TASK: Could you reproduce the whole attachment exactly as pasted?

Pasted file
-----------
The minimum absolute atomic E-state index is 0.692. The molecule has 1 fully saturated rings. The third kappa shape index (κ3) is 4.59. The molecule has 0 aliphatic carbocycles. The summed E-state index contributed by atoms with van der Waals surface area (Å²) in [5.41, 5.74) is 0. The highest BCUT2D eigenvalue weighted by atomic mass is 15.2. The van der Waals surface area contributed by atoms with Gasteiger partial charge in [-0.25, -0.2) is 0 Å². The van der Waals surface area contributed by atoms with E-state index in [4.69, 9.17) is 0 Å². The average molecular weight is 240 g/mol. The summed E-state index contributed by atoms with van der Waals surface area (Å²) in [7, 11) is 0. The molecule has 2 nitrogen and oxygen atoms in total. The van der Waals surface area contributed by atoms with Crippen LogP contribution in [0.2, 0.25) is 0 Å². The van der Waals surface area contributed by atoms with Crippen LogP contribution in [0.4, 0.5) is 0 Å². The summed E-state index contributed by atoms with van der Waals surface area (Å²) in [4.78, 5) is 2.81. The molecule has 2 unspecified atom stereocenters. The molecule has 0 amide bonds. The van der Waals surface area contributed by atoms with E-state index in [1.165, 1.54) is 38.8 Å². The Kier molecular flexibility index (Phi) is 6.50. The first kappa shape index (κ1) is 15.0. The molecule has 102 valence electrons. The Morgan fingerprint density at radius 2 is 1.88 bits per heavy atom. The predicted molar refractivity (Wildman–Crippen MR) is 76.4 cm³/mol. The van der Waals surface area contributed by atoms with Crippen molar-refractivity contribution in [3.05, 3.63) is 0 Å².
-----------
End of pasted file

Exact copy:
The minimum absolute atomic E-state index is 0.692. The molecule has 1 fully saturated rings. The third kappa shape index (κ3) is 4.59. The molecule has 0 aliphatic carbocycles. The summed E-state index contributed by atoms with van der Waals surface area (Å²) in [5.41, 5.74) is 0. The highest BCUT2D eigenvalue weighted by atomic mass is 15.2. The van der Waals surface area contributed by atoms with Gasteiger partial charge in [-0.25, -0.2) is 0 Å². The van der Waals surface area contributed by atoms with E-state index in [4.69, 9.17) is 0 Å². The average molecular weight is 240 g/mol. The summed E-state index contributed by atoms with van der Waals surface area (Å²) in [7, 11) is 0. The molecule has 2 nitrogen and oxygen atoms in total. The van der Waals surface area contributed by atoms with Crippen LogP contribution in [0.2, 0.25) is 0 Å². The van der Waals surface area contributed by atoms with Crippen LogP contribution in [0.4, 0.5) is 0 Å². The summed E-state index contributed by atoms with van der Waals surface area (Å²) in [4.78, 5) is 2.81. The molecule has 2 unspecified atom stereocenters. The molecule has 0 amide bonds. The van der Waals surface area contributed by atoms with E-state index in [1.165, 1.54) is 38.8 Å². The Kier molecular flexibility index (Phi) is 6.50. The first kappa shape index (κ1) is 15.0. The molecule has 102 valence electrons. The Morgan fingerprint density at radius 2 is 1.88 bits per heavy atom. The predicted molar refractivity (Wildman–Crippen MR) is 76.4 cm³/mol. The van der Waals surface area contributed by atoms with Crippen molar-refractivity contribution in [3.05, 3.63) is 0 Å².